2016 Nissan Micra SR
A pint-sized package that delivers big time value
Nissan Micra, huh? Where have I heard that name before?
If your bells of familiarity are ringing, you are dating yourself. The last time you could buy an Nissan Micra in Canada was from 1984 to 1991, a time when C + C Music Factory was basking in the success of Gonna Make You Sweat, the Pittsburgh Penguins were hoisting the Stanley Cup and Brian Mulroney was Prime Minister. Much has changed since the Micra was relaunched in 2014, and yet some things remain the same- this little runabout is still meant to serve the purpose of maximizing your dollars where cheap transportation is concerned.
Is it really the cheapest new car you can buy in Canada?
This is a bit of a moving target, what with exchange rates and manufacturer incentive programs available at any given time. If you require a new car and want to spend the least amount of money as possible, your choices will include the Micra, the Mitsubishi Mirage and the Chevy Spark, all of whom boast a starting MSRP of less than ten thousand dollars. These base models represent a small percentage of overall sales- and they are so lightly equipped that they’ve got roll up windows and no air conditioning- but they exist to lay claim to the easiest access financially to a new car in 2016.
The Micra seen here certainly doesn’t look like it costs that little…
That’s because it doesn’t, and at $18,854 it’s quite a bit more expensive than the bargain basement price we just talked about. The Micra you see here is the top-of-the-heap SR trim level and adds a whole bunch of stuff- 16” aluminum wheels, Bluetooth, a rear-view camera and $135 worth of Metallic Blue paint. There a few dealer installed options you may elect to add to your Micra, but other than those inconsequential bits the Micra SR has the whole shebang. We admit that the value proposition fades the closer you climb to the top-rung trim level, but not everyone wants something so spartan, and they are willing to pay for the privilege.
What about those interior bits? They look kinda cheap.
That’s because they are. And with that being said, don’t you think burled walnut and glove soft leather trim would look out of place in a Micra? It would, and adding stuff like that would increase the amount of dollars to the price of admission thus contradicting the whole economy car premise. Yes, there is some undue noise, vibration and harshness as you drive along and yes, if you look around you’ll find evidence of where the bean counter’s axe swung. But it feels weird to complain about these things in the car whose sole purpose is to deliver transportation on a budget. If these things mattered that much you probably wouldn’t be shopping this segment anyhow. So to that end, but Micro excels at what it’s meant to. It may be at the cheapest end of the automotive spectrum, but you can tell Nissan tried hard not to make it feel that way.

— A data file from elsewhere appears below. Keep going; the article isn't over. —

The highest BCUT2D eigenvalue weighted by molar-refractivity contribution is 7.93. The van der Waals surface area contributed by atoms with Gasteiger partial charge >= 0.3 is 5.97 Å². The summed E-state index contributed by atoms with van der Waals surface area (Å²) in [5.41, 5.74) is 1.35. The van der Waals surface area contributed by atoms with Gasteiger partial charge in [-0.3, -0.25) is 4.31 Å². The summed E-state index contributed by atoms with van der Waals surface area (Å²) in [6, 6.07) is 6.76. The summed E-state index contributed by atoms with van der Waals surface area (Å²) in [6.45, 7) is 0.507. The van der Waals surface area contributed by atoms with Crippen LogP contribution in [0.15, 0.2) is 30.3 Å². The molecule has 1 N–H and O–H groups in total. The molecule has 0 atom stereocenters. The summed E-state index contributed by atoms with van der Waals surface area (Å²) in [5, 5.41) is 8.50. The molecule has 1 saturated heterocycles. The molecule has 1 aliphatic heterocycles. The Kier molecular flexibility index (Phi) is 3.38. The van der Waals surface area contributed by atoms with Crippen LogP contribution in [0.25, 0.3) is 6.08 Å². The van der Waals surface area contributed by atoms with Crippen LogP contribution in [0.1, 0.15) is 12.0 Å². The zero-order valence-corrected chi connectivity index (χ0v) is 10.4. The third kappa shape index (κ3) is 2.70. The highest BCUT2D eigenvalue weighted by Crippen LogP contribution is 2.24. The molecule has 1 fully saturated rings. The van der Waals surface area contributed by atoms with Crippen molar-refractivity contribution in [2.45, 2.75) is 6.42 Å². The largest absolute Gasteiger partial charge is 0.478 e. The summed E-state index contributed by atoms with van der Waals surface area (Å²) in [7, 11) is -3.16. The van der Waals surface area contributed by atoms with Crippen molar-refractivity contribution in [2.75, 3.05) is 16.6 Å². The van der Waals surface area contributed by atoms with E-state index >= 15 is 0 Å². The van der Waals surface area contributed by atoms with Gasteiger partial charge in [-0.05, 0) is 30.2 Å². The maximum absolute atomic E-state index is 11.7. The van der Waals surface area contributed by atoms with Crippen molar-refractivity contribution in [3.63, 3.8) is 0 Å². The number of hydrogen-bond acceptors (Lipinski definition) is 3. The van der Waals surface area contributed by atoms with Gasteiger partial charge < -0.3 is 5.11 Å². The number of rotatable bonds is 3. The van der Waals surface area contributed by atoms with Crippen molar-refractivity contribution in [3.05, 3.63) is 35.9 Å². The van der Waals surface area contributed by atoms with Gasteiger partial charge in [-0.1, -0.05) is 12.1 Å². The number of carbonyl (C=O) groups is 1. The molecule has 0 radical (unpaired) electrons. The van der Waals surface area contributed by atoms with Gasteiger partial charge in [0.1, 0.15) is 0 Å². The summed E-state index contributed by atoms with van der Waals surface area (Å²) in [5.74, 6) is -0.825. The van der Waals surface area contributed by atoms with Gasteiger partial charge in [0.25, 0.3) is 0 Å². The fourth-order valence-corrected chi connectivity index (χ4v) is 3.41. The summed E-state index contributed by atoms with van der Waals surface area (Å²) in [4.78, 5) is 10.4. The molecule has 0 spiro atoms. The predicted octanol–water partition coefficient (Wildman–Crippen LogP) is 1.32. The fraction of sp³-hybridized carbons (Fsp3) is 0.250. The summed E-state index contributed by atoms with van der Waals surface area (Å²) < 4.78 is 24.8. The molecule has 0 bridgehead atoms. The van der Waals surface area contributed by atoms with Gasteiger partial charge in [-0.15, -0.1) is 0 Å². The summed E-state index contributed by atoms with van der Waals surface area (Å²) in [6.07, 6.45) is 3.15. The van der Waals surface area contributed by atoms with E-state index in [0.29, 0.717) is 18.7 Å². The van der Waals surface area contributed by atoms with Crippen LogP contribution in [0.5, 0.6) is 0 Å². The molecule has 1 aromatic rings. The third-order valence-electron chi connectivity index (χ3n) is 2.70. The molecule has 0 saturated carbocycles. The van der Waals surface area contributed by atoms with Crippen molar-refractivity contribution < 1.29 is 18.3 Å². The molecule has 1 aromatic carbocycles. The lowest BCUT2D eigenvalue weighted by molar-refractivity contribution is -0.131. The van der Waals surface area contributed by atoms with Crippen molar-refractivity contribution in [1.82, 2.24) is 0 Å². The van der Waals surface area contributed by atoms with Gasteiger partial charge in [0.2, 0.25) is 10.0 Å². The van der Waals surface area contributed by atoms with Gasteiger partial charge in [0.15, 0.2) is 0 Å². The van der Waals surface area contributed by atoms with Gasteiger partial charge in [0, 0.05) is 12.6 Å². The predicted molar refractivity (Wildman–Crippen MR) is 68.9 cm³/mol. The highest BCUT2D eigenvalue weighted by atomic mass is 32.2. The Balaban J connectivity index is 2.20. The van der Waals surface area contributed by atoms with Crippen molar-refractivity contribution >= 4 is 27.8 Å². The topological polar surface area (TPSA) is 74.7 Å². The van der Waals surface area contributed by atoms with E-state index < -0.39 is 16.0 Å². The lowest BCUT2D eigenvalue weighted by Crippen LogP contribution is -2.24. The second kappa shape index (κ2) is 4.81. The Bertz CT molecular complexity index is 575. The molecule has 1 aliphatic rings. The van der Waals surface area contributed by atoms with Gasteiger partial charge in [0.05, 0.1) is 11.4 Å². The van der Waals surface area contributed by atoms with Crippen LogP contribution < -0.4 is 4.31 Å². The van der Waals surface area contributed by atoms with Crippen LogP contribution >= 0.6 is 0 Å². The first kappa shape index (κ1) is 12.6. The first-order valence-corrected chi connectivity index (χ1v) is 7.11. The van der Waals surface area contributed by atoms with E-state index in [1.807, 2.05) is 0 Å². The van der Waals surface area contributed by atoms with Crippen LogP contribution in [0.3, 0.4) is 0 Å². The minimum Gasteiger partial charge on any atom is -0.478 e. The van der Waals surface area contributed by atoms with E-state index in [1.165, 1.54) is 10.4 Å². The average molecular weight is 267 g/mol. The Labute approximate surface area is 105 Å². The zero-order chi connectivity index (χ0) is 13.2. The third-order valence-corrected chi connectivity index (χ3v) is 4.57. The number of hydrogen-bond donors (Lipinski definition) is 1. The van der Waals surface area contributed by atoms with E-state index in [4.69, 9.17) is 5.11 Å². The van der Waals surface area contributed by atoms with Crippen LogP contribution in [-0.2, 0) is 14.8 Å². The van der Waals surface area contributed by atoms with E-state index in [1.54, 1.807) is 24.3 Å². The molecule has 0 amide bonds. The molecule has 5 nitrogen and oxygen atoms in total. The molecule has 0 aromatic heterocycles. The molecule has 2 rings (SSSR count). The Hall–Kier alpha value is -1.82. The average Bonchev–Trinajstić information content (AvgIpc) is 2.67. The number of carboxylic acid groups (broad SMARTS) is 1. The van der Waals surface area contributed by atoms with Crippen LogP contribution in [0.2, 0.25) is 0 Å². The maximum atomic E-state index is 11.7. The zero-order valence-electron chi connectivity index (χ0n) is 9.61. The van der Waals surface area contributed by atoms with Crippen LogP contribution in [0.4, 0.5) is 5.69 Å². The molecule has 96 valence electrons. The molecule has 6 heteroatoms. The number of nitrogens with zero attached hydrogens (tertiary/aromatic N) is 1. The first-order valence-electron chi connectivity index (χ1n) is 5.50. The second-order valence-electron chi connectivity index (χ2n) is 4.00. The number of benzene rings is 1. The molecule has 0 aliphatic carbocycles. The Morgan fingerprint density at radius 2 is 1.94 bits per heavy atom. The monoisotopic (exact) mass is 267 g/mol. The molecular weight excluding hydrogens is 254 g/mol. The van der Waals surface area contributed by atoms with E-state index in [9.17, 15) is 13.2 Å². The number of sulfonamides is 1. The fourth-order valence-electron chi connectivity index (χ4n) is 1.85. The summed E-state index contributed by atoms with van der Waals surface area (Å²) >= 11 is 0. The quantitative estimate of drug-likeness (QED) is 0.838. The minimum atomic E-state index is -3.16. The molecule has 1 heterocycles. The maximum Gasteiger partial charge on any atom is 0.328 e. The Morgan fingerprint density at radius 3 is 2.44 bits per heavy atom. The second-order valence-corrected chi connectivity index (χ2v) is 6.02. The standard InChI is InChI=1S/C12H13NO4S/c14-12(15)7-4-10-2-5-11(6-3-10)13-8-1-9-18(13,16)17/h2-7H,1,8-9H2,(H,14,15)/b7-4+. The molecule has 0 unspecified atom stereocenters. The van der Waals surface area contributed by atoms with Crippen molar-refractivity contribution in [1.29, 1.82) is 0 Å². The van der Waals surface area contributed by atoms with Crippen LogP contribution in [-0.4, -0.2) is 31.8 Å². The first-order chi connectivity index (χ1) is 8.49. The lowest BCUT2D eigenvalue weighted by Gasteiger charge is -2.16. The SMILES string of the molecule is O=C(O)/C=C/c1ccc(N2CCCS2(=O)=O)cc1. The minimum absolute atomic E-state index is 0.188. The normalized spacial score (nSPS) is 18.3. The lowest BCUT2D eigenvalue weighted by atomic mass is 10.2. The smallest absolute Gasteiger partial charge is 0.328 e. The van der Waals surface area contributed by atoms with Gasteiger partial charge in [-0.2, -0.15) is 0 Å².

Hey, at least it doesn’t have a CVT!
This is actually a cause for celebration- a CVT and its relentless droning would have taken away from the overall experience. In other markets, Nissan saddles the Micra with this transmission but they mercifully decided to give us Canucks a four-speed automatic instead (a 5-speed manual is available as well on lower trims.) It’s a good gearbox and matches up well to the 1.6 litre engine. It could use perhaps another gear- the engine RPM on the highways is a bit busy- and yet it will still return exemplary fuel mileage. We averaged 7.9L/100km over the course of our Road Test.
It must be a real hoot to drive.
The production version of the Micra isn’t like the slightly massaged Micra Cup spec racers you can catch at racetracks across Canada, but that doesn’t mean it isn’t fun to wring out once in a while. Scan below for the Micra’s vitals and you’ll probably guess that it is not going to win many stoplight Grand Prix’s or play the role of giant slayer against any faster cars, but that isn’t the point. We found the Micra refreshing in its honesty for providing the driving experience that it does- shod on skinny tires that don’t offer a ton of grip, suspension providing enough body roll to communicate clearly where the car’s limits are. There’s no torque vectoring or limited slip mumbo-jumbo, and it’s a nice change of pace from the smothering net of electronics intervening that fool you into thinking you’ve got more talent that you actually do.
So it’s the perfect car, then.
Not quite. The Micra does suffer from some issues as is the case with every car. For instance, the air-con isn’t terribly effective when you’re sitting in gridlock on an unseasonably warm day. The suspension evinces a wince here and there when it crashes into the bump stops at the top of its travel. And there’s a pricing dilemma you might face when you are about to spend $18K on a Micra when you could step up to a Versa or Sentra for the same (or less) money within Nissan’s own offerings. Niggles aside, the Micra is a vastly superior to the vintages that used to ply our roadways 20 some-odd years ago and is definitely worth a look if cheap wheels are what you seek.
2016 Nissan Micra SR- Specifications
- Price as tested: $18,854
- Body Type: 4-door, 5 passenger hatchback
- Powertrain Layout: Front engine/front-wheel drive
- Transmission: 4-speed automatic
- Engine: 1.6-litre inline four, DOHC, 16 valves
- Horsepower: 109 @ 6,000 rpm
- Torque (lbs-ft.): 107 @ 4,400 rpm
- Curb weight: 1,091 kg (2,405 lbs)
- Observed Fuel Consumption: 7.9L/100km (30 mpg)